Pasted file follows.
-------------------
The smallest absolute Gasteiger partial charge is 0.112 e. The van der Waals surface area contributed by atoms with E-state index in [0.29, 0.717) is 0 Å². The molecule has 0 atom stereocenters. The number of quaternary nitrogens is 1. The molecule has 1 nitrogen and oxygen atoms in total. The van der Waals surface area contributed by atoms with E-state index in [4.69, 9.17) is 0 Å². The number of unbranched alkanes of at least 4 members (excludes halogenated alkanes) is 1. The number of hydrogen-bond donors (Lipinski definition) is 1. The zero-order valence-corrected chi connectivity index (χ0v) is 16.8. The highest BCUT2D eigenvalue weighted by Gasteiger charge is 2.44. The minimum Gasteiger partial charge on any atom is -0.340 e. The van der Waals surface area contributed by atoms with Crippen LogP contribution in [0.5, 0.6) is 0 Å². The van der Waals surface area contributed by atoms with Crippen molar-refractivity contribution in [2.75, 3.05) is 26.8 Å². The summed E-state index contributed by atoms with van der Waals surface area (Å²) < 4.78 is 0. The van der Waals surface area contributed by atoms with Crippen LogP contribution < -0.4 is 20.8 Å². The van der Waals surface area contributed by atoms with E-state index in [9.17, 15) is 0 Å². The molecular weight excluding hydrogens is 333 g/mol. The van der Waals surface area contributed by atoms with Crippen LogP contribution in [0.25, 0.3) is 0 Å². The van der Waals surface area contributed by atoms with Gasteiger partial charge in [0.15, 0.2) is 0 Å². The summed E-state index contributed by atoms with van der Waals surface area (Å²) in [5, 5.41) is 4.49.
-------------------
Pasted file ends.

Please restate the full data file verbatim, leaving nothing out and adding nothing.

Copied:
The smallest absolute Gasteiger partial charge is 0.112 e. The van der Waals surface area contributed by atoms with E-state index in [0.29, 0.717) is 0 Å². The molecule has 0 atom stereocenters. The number of quaternary nitrogens is 1. The molecule has 1 nitrogen and oxygen atoms in total. The van der Waals surface area contributed by atoms with E-state index in [4.69, 9.17) is 0 Å². The number of unbranched alkanes of at least 4 members (excludes halogenated alkanes) is 1. The number of hydrogen-bond donors (Lipinski definition) is 1. The zero-order valence-corrected chi connectivity index (χ0v) is 16.8. The highest BCUT2D eigenvalue weighted by Gasteiger charge is 2.44. The minimum Gasteiger partial charge on any atom is -0.340 e. The van der Waals surface area contributed by atoms with Crippen LogP contribution in [0.5, 0.6) is 0 Å². The van der Waals surface area contributed by atoms with Crippen molar-refractivity contribution in [2.75, 3.05) is 26.8 Å². The summed E-state index contributed by atoms with van der Waals surface area (Å²) < 4.78 is 0. The van der Waals surface area contributed by atoms with Crippen LogP contribution < -0.4 is 20.8 Å². The van der Waals surface area contributed by atoms with E-state index in [9.17, 15) is 0 Å². The molecular weight excluding hydrogens is 333 g/mol. The van der Waals surface area contributed by atoms with Crippen LogP contribution in [0.25, 0.3) is 0 Å². The van der Waals surface area contributed by atoms with Gasteiger partial charge in [0.15, 0.2) is 0 Å². The summed E-state index contributed by atoms with van der Waals surface area (Å²) in [5, 5.41) is 4.49.